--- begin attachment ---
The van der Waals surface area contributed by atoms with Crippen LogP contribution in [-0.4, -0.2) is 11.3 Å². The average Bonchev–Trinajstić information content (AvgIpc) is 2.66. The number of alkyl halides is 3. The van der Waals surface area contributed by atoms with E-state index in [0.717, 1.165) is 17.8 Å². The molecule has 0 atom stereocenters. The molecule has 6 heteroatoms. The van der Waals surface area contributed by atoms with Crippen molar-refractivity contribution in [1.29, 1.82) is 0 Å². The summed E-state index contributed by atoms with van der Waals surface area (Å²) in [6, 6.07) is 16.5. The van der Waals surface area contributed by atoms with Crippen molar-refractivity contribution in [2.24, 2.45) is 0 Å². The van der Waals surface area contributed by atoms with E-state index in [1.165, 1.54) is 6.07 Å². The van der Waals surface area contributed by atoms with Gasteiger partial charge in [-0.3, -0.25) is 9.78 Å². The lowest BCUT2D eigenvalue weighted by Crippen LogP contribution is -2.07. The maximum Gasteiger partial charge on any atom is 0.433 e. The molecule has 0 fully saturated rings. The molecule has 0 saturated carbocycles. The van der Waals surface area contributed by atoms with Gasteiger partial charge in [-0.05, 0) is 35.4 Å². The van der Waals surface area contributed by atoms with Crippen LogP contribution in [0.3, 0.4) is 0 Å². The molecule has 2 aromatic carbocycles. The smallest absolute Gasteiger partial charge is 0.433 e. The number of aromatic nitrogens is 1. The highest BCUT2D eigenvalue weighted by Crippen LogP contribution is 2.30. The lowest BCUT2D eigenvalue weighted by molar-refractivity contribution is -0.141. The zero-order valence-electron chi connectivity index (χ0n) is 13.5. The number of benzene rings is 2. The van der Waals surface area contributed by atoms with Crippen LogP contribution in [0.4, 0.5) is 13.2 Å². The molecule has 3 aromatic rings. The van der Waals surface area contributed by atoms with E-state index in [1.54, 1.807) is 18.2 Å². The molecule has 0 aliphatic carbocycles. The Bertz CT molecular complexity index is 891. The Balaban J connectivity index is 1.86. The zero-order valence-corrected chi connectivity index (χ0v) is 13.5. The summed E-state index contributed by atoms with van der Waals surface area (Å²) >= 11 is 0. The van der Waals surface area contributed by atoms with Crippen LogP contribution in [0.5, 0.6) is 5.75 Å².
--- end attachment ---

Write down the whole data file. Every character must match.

The van der Waals surface area contributed by atoms with Crippen LogP contribution in [-0.4, -0.2) is 11.3 Å². The average Bonchev–Trinajstić information content (AvgIpc) is 2.66. The number of alkyl halides is 3. The van der Waals surface area contributed by atoms with E-state index in [0.717, 1.165) is 17.8 Å². The molecule has 0 atom stereocenters. The molecule has 6 heteroatoms. The van der Waals surface area contributed by atoms with Crippen molar-refractivity contribution in [1.29, 1.82) is 0 Å². The summed E-state index contributed by atoms with van der Waals surface area (Å²) in [6, 6.07) is 16.5. The van der Waals surface area contributed by atoms with Crippen molar-refractivity contribution in [2.24, 2.45) is 0 Å². The van der Waals surface area contributed by atoms with E-state index in [1.165, 1.54) is 6.07 Å². The van der Waals surface area contributed by atoms with Gasteiger partial charge in [-0.3, -0.25) is 9.78 Å². The lowest BCUT2D eigenvalue weighted by Crippen LogP contribution is -2.07. The maximum Gasteiger partial charge on any atom is 0.433 e. The molecule has 0 fully saturated rings. The molecule has 0 saturated carbocycles. The van der Waals surface area contributed by atoms with Gasteiger partial charge in [-0.05, 0) is 35.4 Å². The van der Waals surface area contributed by atoms with Crippen LogP contribution in [0.3, 0.4) is 0 Å². The molecule has 2 aromatic carbocycles. The smallest absolute Gasteiger partial charge is 0.433 e. The number of aromatic nitrogens is 1. The highest BCUT2D eigenvalue weighted by Crippen LogP contribution is 2.30. The lowest BCUT2D eigenvalue weighted by molar-refractivity contribution is -0.141. The zero-order valence-electron chi connectivity index (χ0n) is 13.5. The number of benzene rings is 2. The van der Waals surface area contributed by atoms with Crippen LogP contribution in [0.4, 0.5) is 13.2 Å². The molecule has 3 aromatic rings. The van der Waals surface area contributed by atoms with E-state index in [1.54, 1.807) is 18.2 Å². The molecule has 0 aliphatic carbocycles. The Bertz CT molecular complexity index is 891. The Balaban J connectivity index is 1.86. The zero-order valence-corrected chi connectivity index (χ0v) is 13.5. The summed E-state index contributed by atoms with van der Waals surface area (Å²) >= 11 is 0. The van der Waals surface area contributed by atoms with Crippen LogP contribution in [0.5, 0.6) is 5.75 Å².